A one-way trip costs €66, half the price of the most common fare of the It's an adventure, not a regular train ride.
And it's become even more unpredictable since December 2012, when the train service between Jeumont (the French border town) and Erquelinnes (the Belgian border town) was suspended.
The , covered the 545 km long route in about eight hours.  During the subsequent decades, the rolling stock was modernised, the capacity of the line was extended with extra trains, and the length of the journey was gradually reduced.
Five years ago I promised my readers I would not fly anymore.
Hopping on a plane would be a hypocritical thing to do when you run a publication called .
The final link between Barcelona and the French border was inaugurated December 15, 2013. The section between Paris and Amsterdam is a busy trajectory with a long history.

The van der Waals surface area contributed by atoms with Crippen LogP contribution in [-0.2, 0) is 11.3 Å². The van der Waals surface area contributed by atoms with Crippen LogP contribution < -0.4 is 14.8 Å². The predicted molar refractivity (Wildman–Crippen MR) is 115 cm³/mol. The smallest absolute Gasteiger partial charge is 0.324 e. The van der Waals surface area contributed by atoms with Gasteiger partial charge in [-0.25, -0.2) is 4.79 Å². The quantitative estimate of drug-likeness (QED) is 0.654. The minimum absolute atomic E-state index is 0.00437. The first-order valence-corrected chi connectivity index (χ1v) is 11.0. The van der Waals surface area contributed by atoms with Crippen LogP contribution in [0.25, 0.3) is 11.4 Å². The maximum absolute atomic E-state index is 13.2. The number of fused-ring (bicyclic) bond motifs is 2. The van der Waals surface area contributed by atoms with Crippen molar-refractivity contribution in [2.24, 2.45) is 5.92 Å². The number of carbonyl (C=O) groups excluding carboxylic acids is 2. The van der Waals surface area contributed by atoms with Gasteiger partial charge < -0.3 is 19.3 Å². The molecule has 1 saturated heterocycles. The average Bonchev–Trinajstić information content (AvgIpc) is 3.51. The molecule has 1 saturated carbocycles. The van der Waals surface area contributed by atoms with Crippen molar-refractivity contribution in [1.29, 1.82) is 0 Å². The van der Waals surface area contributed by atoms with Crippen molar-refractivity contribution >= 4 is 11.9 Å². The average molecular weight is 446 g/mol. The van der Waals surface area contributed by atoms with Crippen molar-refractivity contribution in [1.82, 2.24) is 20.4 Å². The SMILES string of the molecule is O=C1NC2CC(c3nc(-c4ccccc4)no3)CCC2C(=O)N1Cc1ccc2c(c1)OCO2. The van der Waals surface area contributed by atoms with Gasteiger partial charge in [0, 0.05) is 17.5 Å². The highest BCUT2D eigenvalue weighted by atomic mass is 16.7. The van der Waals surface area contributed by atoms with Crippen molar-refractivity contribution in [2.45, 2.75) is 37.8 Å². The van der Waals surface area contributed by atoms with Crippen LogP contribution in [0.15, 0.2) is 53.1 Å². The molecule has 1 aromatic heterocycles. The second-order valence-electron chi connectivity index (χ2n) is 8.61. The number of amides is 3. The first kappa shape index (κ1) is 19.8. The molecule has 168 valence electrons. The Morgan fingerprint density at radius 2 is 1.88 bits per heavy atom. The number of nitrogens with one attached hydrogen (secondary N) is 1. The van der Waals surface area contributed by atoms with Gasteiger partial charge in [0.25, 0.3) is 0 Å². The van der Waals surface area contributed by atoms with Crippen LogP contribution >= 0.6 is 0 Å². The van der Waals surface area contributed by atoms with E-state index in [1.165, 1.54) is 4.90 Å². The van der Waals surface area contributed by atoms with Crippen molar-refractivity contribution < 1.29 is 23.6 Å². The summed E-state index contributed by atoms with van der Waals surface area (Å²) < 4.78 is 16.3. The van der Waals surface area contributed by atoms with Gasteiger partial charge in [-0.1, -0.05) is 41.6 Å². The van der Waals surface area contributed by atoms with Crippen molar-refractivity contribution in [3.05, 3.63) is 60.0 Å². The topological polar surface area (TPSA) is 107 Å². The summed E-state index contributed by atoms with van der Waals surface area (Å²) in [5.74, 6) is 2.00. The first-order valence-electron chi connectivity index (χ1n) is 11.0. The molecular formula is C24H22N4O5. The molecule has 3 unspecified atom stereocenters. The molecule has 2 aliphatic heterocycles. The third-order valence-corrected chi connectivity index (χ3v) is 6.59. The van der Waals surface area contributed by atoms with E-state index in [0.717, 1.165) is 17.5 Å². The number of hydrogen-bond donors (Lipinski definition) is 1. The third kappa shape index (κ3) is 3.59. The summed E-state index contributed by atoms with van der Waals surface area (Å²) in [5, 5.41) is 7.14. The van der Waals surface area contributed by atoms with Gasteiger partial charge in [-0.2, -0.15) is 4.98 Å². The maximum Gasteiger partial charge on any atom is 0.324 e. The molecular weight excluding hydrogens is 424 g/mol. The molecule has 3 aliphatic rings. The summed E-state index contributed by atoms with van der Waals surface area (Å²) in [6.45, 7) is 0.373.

The first direct train between Paris and Amsterdam was established in 1927.
At that time, the route was also covered by a night train which took eight hours.
The itinerary of these services is indicated by the red line in the illustration on the right. It takes another, somewhat longer route via Lille, which is depicted by the blue line on the illustration.By 2011, when the whole section was equipped with new high speed track, the travel time of the was a fixed amount calculated according to a rate per kilometre.Converted to the current kilometre charges of the Belgian, French and Dutch railways, a single ticket Paris-Amsterdam over the same route (the blue line) would now cost 66 euro, regardless of whether you buy it two months in advance or right before you leave.However, this is not the time to get lyrical about the pleasures of long-distance train travel.Every year, it becomes harder to keep my promise, and the advance of the high speed train is to blame.Europe has the most amazing railway network in the world.